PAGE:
US top in the world for entrepreneurship, researchers find

April 9, 2014 by Maxine Myers

The USA is the most entrepreneurial economy in the world, according to the 2014 Global Entrepreneurship and Development Index (GEDI). The GEDI index combines data on entrepreneurial activities and aspirations with data describing how well the country supports entrepreneurial activity in the US and 119 other countries across the world.

The USA came top, followed by Canada and Australia in second and third place, respectively.

The researchers found that the USA is a world leader when it comes to financing new businesses through venture capital. This type of financial capital is provided to early-stage, high-potential and riskier start-up companies. This enables many new businesses to develop.

The study was carried out by researchers from Imperial College Business School in association with the London School of Economics and Political Science, University of Pécs and George Mason University.

Professor Erkko Autio, of Imperial College Business School and a co-author of the study, added: "To understand the true impact of in the economy, you have to go from bean counting to looking at the country's entrepreneurship ecosystem as a whole. The US excels because it is strong in so many areas that matter. Entrepreneurship plays a crucial role in the US economy and as result policy initiatives are created to encourage entrepreneurial behaviour. This, coupled with the culture of determination and motivation, makes the US a great place to be an entrepreneur."

Professor Zoltan Acs, co-author of the study from George Mason University and the London School of Economics and Political Science, said:

"While the United States has faltered on the Index of Economic freedom and some other measures it has continued to outperform all other countries on entrepreneurship. And the gulf between the United States and other countries is large and appears to be widening and not narrowing. What explains this is an eco system that is both deep and wide at the same time."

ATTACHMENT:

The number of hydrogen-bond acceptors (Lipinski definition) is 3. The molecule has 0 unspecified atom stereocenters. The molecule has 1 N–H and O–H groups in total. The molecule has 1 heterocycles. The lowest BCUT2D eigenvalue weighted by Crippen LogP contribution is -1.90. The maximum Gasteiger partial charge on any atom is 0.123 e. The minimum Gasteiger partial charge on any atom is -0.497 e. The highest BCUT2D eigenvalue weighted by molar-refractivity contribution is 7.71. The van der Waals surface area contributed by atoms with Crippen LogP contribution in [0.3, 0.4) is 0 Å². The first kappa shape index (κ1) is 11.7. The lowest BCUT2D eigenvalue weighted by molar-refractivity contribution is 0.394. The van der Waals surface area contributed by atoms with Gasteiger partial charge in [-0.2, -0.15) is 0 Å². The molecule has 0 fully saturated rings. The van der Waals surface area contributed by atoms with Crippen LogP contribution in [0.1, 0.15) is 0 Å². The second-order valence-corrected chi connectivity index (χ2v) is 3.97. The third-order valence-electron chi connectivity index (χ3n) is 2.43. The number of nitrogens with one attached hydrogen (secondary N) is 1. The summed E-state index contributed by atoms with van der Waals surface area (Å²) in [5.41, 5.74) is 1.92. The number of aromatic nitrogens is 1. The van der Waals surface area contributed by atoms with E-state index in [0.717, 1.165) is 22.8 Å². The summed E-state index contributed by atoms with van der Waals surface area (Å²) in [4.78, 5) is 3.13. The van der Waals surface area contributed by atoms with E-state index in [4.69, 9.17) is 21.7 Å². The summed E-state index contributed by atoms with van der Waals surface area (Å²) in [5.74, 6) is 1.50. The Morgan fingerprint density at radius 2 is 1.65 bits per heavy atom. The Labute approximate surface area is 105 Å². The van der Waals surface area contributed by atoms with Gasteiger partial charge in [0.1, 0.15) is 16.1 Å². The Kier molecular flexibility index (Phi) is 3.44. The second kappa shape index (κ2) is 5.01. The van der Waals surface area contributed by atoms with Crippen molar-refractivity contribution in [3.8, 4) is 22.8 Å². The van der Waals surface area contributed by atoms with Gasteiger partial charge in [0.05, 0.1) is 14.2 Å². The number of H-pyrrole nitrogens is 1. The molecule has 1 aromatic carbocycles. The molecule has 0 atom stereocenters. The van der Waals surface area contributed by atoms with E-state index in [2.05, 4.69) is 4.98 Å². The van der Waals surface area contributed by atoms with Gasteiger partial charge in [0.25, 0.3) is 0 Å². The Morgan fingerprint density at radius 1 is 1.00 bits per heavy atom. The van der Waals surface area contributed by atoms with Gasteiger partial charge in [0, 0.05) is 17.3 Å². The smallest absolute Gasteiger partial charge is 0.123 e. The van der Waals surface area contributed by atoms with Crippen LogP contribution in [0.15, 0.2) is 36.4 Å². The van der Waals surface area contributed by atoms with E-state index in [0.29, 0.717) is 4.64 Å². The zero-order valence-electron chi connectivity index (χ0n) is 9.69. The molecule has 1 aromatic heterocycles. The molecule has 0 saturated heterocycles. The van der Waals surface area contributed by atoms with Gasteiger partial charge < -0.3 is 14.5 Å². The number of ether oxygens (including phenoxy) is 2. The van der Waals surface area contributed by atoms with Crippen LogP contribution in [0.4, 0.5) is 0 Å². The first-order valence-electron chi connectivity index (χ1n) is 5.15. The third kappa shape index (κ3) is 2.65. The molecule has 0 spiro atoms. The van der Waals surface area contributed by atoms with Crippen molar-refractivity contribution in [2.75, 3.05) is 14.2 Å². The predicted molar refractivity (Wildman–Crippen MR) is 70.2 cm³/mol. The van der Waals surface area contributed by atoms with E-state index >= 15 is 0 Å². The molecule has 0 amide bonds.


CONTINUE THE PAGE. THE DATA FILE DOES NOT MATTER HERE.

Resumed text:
This year's Index compared the experience of male and female entrepreneurs for the first time, to reflect the increasing participation and importance of women in entrepreneurship around the world.

The researchers determined that the US is a world leader also for female entrepreneurship. They suggest that targeted government policies are making it easier for women to start up their own businesses. For example, the US Government launched the Women's Entrepreneurship in the Americas policy in 2012 to encourage more women to set up their own businesses. This leverages public-private partnership to help women overcome barriers to entrepreneurship such as access to training, networks and finance.

In other areas, the US scores strongest, ranking first overall, for producing innovative products and services that are not currently offered by other businesses. This testifies of the potential of entrepreneurship to discover new sources of growth in the US economy.

The US also ranked first for the quality of human resources flowing to entrepreneurship. Whereas in many countries, the brightest students choose safe employment, the best and brightest in the US are more likely to choose an entrepreneurial career.

However, the US was weak in terms of networking, ranking fourteenth overall. Using data from the International Telecommunication Union, the team found that the US has a lower rate of internet users than the UK and France.

The researchers suggest that the relatively high cost of broadband in the US is preventing some aspiring entrepreneurs from fully taking advantage of opportunities and resources over the internet.

The authors suggest that GEDI could be used by US Government policymakers to identify remaining bottlenecks that hold back US entrepreneurial performance and develop targeted policies to enhance the quality of the entrepreneurial dynamic of the US economy.

Explore further: Research shows entrepreneurial differences between the sexes

More information: 2014 GEDI Results:

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not rated yet Apr 10, 2014
It would be interesting to measure how long new businesses last. Per different regions, different countries. Also interesting: how these businesses end. Bankruptcy, being purchased, just being dissolved.

Mentioning VC - it doesn't stand by itself. What about LLC protection? I bet you'd see lots less entrepreneurship if people understood their first failure was going to ruin the rest of their lives. While something similar is offered in many other countries, it's often more cumbersome.

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